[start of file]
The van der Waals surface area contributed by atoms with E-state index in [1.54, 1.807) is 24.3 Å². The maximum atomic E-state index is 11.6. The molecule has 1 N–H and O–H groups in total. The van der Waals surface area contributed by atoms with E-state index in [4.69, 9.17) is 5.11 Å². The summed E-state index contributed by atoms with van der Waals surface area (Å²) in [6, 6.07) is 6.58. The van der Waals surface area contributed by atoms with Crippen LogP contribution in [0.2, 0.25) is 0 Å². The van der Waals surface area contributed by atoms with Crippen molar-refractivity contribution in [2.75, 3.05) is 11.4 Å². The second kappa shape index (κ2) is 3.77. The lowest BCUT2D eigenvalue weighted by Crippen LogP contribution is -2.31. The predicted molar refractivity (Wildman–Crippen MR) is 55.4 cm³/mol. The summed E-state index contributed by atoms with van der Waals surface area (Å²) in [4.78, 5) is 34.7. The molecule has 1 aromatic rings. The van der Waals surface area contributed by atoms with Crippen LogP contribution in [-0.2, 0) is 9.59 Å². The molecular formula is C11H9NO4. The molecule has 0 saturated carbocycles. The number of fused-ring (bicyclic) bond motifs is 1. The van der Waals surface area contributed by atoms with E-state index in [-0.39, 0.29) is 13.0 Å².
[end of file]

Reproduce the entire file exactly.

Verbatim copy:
The van der Waals surface area contributed by atoms with E-state index in [1.54, 1.807) is 24.3 Å². The maximum atomic E-state index is 11.6. The molecule has 1 N–H and O–H groups in total. The van der Waals surface area contributed by atoms with E-state index in [4.69, 9.17) is 5.11 Å². The summed E-state index contributed by atoms with van der Waals surface area (Å²) in [6, 6.07) is 6.58. The van der Waals surface area contributed by atoms with Crippen LogP contribution in [0.2, 0.25) is 0 Å². The van der Waals surface area contributed by atoms with Crippen molar-refractivity contribution in [2.75, 3.05) is 11.4 Å². The second kappa shape index (κ2) is 3.77. The lowest BCUT2D eigenvalue weighted by Crippen LogP contribution is -2.31. The predicted molar refractivity (Wildman–Crippen MR) is 55.4 cm³/mol. The summed E-state index contributed by atoms with van der Waals surface area (Å²) in [4.78, 5) is 34.7. The molecule has 1 aromatic rings. The van der Waals surface area contributed by atoms with Crippen LogP contribution in [-0.2, 0) is 9.59 Å². The molecular formula is C11H9NO4. The molecule has 0 saturated carbocycles. The number of fused-ring (bicyclic) bond motifs is 1. The van der Waals surface area contributed by atoms with E-state index in [-0.39, 0.29) is 13.0 Å².